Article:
I received a call from the Oregon Democratic Committee a few weeks ago asking me for money. I said no. I’ve gotten to the point in my life that I can’t relate to either party and, after this call, finally filed the paperwork to become an independent.
I don’t usually talk politics here but feel so strongly about what’s happening to our country. I’m worried. David Brooks wrote a tremendous article recently that gets at the crux of the problem. As a nation we have moved away from the hard work and thrift ethos that made us the world’s greatest.
Personal debt has gone from 55% of GDP to 130% of GDP over 60 years. Finally, in the past year, we seem to have gotten the message and are saving more. But the government can’t stop spending. We will be closing in on $1 trillion per year in interest payments alone by 2020!
It’s both parties. The control-spending Republicans seem to be all but gone now. Instead of fighting the Democrats urge to spend, the party seems to have devolved into a spitball throwing organization. Instead of smart conversations about affordability of health care and the smartness of government hand-outs, we get lunacy like “death panels.”
And the Democrats, never one to say no to a government hand-out, must be drunk with power, handing out dollars to everyone who asks without requiring anything in return. (Yes, I’m talking to you, car companies and financial institutions.) The party owned by fiefdoms of lawyers and unions and PERS programs can’t say no to the very people that put them in office.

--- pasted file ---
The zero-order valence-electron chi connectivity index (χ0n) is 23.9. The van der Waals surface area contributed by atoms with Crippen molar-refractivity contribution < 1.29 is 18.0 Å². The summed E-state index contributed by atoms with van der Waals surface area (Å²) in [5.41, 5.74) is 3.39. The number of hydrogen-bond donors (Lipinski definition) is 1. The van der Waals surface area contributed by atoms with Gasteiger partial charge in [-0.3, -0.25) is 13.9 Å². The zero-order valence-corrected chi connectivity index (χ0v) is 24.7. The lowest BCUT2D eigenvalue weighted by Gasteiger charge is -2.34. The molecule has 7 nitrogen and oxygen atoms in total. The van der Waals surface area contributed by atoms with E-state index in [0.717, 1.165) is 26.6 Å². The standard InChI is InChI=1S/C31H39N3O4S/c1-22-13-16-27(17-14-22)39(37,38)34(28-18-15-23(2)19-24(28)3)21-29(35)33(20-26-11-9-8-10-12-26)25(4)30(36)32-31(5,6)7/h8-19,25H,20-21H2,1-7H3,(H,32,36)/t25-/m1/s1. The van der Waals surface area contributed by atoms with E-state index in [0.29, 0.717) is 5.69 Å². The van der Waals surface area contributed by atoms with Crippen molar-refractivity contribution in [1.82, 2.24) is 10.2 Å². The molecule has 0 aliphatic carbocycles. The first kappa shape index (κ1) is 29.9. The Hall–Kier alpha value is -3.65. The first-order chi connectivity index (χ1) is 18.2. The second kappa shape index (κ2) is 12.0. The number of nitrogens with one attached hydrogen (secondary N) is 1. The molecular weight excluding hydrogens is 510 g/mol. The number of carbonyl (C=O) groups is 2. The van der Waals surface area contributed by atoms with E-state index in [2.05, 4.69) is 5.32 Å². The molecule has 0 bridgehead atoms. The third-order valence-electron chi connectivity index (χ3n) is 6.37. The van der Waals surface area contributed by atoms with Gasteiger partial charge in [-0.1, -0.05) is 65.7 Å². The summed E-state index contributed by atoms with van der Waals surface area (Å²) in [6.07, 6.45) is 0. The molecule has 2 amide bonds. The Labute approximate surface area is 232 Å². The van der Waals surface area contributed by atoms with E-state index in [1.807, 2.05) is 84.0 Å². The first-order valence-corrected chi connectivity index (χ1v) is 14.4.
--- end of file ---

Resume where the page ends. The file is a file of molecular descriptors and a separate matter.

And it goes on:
I get the sense that there’s a backlash coming. And I get the sense that those of us who care about such things are struggling for a way to fight back. Running a start-up (in essence) as we re-invent Infinity Softworks for the third time, I’m working and supporting a family of four on less than the median US wage, while I save money each month at the same time.
And it seems, with each passing day, that doing what’s best for me and mine is not nearly enough. It seems that something more is needed. The problem is I don’t know what to do.